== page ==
After curving a little bend I came to my first shoal of the day.  It was just a short portage and a good place to rest a bit (this was at mile 2.5 where the Long Shoal Branch entered).  On my return trip there was a nice family with 4 kids playing in the water and a couple of adults watching them.  I could hear them from almost all the way back in the stream.  They were having a lot of fun. 


As I got closer one of the kids saw my boat:  “Look!  It’s a boat!  Hello boat-y!”  As I got closer though, they were a bit more shy - as kids will be.  These were nice people as I greeted them and kept going, not wanting to interrupt their time together any more than I already had.  It must be nice to experience things like this as a family in an environment like this – definitely time well spent.


After this shoal on my way upstream the water became really shallow in places and I had to kind of pick my way across and through it.  There was a hay bale in the middle at one point which must have rolled off the bank from one of the farms, and at mile 3.5 the river made a 90 degree curve away from the road and to the right.  This is where it gets really peaceful. 


I could probably just laze around in places like this for a few hours!  It’s so nice just hearing the birds and the wind through the trees (along with the sounds of farm machinery, of course, but this just adds to the whole aura of the experience for me).


½ mile further and you’ll curve sharply to the left at Horse Shoe Bend (mile 3.5 to mile 5 is one long “C” for this bend), and the entire inside of this curve appears to consist of one farm on the left.  After this bend the river caught back up with the road (or vice versa).


It would be a combination of shallow water, deadfall, current and a shoal which would halt my progress at about the 5.5 mile mark upstream.  Through the deadfall I could see an iron bridge in the distance and on the shoal there were all kinds of zigzagging lines across the sand.  I wondered if these tracks had been made by those little beetle-like bugs I’d seen on the water in places.  Also, the wavy lines of sand on the shallow water bottom reminded me of being at the beach!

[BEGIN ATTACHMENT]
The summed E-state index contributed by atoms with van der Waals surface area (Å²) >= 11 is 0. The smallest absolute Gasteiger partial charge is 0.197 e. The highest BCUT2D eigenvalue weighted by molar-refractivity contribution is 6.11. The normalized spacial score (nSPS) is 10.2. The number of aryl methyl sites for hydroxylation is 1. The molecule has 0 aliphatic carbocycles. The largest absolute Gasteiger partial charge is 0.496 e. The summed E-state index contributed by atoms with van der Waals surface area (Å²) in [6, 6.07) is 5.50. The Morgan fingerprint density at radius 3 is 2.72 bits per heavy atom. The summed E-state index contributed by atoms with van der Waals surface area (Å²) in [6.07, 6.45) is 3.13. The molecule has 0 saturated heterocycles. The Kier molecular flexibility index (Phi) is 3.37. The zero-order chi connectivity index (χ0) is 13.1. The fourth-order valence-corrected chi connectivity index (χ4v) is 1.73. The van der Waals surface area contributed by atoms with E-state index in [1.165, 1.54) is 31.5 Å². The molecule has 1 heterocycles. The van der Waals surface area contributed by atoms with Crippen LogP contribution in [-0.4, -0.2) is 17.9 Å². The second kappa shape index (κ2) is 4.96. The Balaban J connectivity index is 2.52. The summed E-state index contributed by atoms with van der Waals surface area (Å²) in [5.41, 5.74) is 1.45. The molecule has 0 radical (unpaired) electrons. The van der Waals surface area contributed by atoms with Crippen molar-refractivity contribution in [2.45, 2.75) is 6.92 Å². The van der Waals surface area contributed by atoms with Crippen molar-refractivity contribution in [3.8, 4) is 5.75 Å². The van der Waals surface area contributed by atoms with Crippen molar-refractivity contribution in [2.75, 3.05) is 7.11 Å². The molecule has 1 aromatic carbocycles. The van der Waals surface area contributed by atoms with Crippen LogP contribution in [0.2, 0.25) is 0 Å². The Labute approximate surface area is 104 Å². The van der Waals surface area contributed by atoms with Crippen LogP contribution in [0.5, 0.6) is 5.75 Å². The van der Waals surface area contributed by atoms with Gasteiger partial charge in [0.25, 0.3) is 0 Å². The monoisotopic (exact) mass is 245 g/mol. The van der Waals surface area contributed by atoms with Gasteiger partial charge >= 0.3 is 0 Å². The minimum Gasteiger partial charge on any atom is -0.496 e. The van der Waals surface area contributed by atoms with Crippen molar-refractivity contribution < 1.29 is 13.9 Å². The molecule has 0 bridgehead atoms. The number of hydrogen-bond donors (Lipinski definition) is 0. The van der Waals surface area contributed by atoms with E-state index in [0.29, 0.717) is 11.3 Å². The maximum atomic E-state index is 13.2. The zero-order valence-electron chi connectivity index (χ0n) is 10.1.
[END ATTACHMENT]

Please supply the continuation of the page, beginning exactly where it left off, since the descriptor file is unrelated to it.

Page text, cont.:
I took my time getting back because I had plenty of it.  In fact, I floated all the way around horseshoe bend and past mile 4 before I even started to paddle.  With the current as slow as it was, this took me an extra couple of hours.



I’d meet some interesting people on the way back.  Besides the family at the shoal, I also paddled by some pretty friendly fishermen at the mouth of the fork.  Later on they ended up passing me on the converged forks and they actually asked me if I’d like them to pull me back.  This would have been fun, but I had to politely decline.  They would have had to stop, throw me a rope and wait for me to tie up my boat up to theirs.  This would have been an inconvenience for them, so I thought it was quite kind of them to ask.


When I got back to the dock I also met a fisherman there who informed me that the dirt and rock ramp I passed on Monday on the North Fork is, indeed, a public ramp.  You wouldn’t be able to get your car all the way down though - you’d have to carry your boat and gear down.  I will, however, try this sometime to see how far I can actually get up that fork.  For now, though, I headed back home.  The South Fork awaited me on Friday!






At the junction of KY 11 and KY 52 in Beattyville turn East on East Main Street.  Go to the second street (the aptly named Water Street) and take a right.  The street dead ends at the boat ramp.  There’s plenty of room for many vehicles.  There’s no charge to use the ramp.